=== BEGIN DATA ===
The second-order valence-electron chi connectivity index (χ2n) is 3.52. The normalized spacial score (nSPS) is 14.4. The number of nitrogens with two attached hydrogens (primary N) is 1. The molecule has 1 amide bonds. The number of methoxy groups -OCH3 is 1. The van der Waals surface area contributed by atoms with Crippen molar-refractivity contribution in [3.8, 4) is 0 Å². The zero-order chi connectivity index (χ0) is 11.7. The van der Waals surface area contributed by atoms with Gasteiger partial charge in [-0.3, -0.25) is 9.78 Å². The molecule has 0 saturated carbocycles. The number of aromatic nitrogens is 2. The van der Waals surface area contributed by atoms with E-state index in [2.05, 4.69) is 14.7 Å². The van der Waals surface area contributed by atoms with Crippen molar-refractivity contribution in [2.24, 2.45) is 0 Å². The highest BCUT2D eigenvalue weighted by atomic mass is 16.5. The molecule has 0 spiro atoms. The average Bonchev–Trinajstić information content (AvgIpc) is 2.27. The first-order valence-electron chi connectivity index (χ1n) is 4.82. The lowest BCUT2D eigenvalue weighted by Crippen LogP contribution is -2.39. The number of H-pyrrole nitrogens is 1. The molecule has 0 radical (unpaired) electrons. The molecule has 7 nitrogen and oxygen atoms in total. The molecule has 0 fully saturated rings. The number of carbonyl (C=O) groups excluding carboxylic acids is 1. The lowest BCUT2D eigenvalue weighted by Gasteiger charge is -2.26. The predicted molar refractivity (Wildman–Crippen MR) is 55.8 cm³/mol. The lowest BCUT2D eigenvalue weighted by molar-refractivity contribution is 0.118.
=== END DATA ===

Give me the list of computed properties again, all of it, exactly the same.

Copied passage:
The second-order valence-electron chi connectivity index (χ2n) is 3.52. The normalized spacial score (nSPS) is 14.4. The number of nitrogens with two attached hydrogens (primary N) is 1. The molecule has 1 amide bonds. The number of methoxy groups -OCH3 is 1. The van der Waals surface area contributed by atoms with Crippen molar-refractivity contribution in [3.8, 4) is 0 Å². The zero-order chi connectivity index (χ0) is 11.7. The van der Waals surface area contributed by atoms with Gasteiger partial charge in [-0.3, -0.25) is 9.78 Å². The molecule has 0 saturated carbocycles. The number of aromatic nitrogens is 2. The van der Waals surface area contributed by atoms with E-state index in [2.05, 4.69) is 14.7 Å². The van der Waals surface area contributed by atoms with Crippen molar-refractivity contribution in [2.24, 2.45) is 0 Å². The highest BCUT2D eigenvalue weighted by atomic mass is 16.5. The molecule has 0 spiro atoms. The average Bonchev–Trinajstić information content (AvgIpc) is 2.27. The first-order valence-electron chi connectivity index (χ1n) is 4.82. The lowest BCUT2D eigenvalue weighted by Crippen LogP contribution is -2.39. The number of H-pyrrole nitrogens is 1. The molecule has 0 radical (unpaired) electrons. The molecule has 7 nitrogen and oxygen atoms in total. The molecule has 0 fully saturated rings. The number of carbonyl (C=O) groups excluding carboxylic acids is 1. The lowest BCUT2D eigenvalue weighted by Gasteiger charge is -2.26. The predicted molar refractivity (Wildman–Crippen MR) is 55.8 cm³/mol. The lowest BCUT2D eigenvalue weighted by molar-refractivity contribution is 0.118.